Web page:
Where Should I Begin in a Study?

I am so excited! A prospect has agreed to have a personal Bible study with me. We are supposed to meet for the study on Tuesday evening at a local coffee shop near where he lives. I cannot wait!

What if the above paragraph describes you? What do you have? You have an appointment. That usually is not easy to accomplish, so good for you! You have the seed — God’s word (Luke 8:11). You have the soil — your prospect’s heart. You have a seed-sower, too — you.

You also have a question that you need to address: With what topic(s) should you begin your study? There are a number of modern-day teaching tools available which eliminate your concerns about how to start a person-to-person study. They remove any anxiety because, if you use one of those tools, it already has established the beginning point.

For our purposes, though, let us suppose you are just going to use a Bible to teach your prospect. If you know the church your prospect attends practices “infant baptism,” should you start with that topic? No. If you know the person you will be teaching believes in speaking in tongues, should you begin with that topic? No. If your prospect worships idols or his ancestors, should you start with those topics? No.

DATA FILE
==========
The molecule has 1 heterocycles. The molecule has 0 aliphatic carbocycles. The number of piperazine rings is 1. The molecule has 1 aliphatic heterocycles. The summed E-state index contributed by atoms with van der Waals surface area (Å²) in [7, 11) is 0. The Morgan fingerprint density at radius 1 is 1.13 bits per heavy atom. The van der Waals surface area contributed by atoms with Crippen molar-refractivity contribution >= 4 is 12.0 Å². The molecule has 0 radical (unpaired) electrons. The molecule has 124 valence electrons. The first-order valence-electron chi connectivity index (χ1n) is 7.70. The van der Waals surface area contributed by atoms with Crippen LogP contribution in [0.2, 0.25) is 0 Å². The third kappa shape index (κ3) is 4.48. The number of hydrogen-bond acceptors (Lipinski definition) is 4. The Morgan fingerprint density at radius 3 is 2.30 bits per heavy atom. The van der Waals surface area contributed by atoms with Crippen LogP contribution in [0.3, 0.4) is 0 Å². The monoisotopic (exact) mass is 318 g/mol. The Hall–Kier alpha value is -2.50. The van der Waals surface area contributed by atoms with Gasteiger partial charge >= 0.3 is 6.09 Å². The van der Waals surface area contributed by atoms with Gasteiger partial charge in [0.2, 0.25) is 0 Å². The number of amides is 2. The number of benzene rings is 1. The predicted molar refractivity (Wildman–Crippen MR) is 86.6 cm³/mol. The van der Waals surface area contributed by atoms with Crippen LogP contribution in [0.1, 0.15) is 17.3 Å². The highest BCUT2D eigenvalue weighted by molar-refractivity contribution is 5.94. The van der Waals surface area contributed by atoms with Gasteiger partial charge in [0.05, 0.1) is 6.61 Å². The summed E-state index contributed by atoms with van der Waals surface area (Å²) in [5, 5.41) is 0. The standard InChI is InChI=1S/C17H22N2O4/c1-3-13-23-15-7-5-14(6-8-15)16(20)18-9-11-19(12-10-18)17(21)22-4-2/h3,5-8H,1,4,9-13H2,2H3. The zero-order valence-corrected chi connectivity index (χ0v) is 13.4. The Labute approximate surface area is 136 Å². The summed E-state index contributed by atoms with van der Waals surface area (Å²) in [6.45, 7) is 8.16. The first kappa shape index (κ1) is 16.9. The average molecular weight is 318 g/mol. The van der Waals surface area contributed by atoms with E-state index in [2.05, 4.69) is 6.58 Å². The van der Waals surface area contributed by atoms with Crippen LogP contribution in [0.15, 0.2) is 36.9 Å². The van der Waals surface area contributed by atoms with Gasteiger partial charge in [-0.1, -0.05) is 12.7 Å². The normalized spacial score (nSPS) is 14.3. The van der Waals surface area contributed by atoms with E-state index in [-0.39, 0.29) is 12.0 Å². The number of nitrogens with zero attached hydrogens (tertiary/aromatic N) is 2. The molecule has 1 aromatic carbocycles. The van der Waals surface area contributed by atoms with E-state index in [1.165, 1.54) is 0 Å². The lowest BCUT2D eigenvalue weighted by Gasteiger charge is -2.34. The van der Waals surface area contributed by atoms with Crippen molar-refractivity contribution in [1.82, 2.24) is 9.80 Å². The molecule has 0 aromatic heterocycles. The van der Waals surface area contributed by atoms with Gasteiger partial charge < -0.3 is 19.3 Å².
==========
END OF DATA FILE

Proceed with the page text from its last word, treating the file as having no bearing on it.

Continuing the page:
Each prospect is unique. Prospects come from different cultures, different religious backgrounds, and various levels of Bible knowledge and understanding.

If a person does not believe in the Bible, speaking to him about the Lord’s Supper will not be fruitful. If a person does not believe in Jesus, telling him what He commands your prospect to do will be unhelpful.

With one prospect, you may need to begin with God’s existence and nature. That is the approach Paul took in Athens (Acts 17:24-31). With another prospect, you might begin with evidence that the Bible is the word of God. In a different case, you might want to begin by showing that Jesus is the Son of God, including His death, burial and resurrection.

If you feel comfortable with your prospect’s understanding and acceptance of the above matters (God, the Bible, and Jesus), I highly recommend that you teach him about a standard of authority in religion. That would involve pointing to the Christ’s authority and His message (Matthew 28:18-20).

You will be ready to move on to other topics only after your prospect recognizes and buys into the truth that, in order to please the Creator, we must follow the Bible (specifically, the new covenant), follow only the Bible, and follow the Bible in all matters.

Roger D. Campbell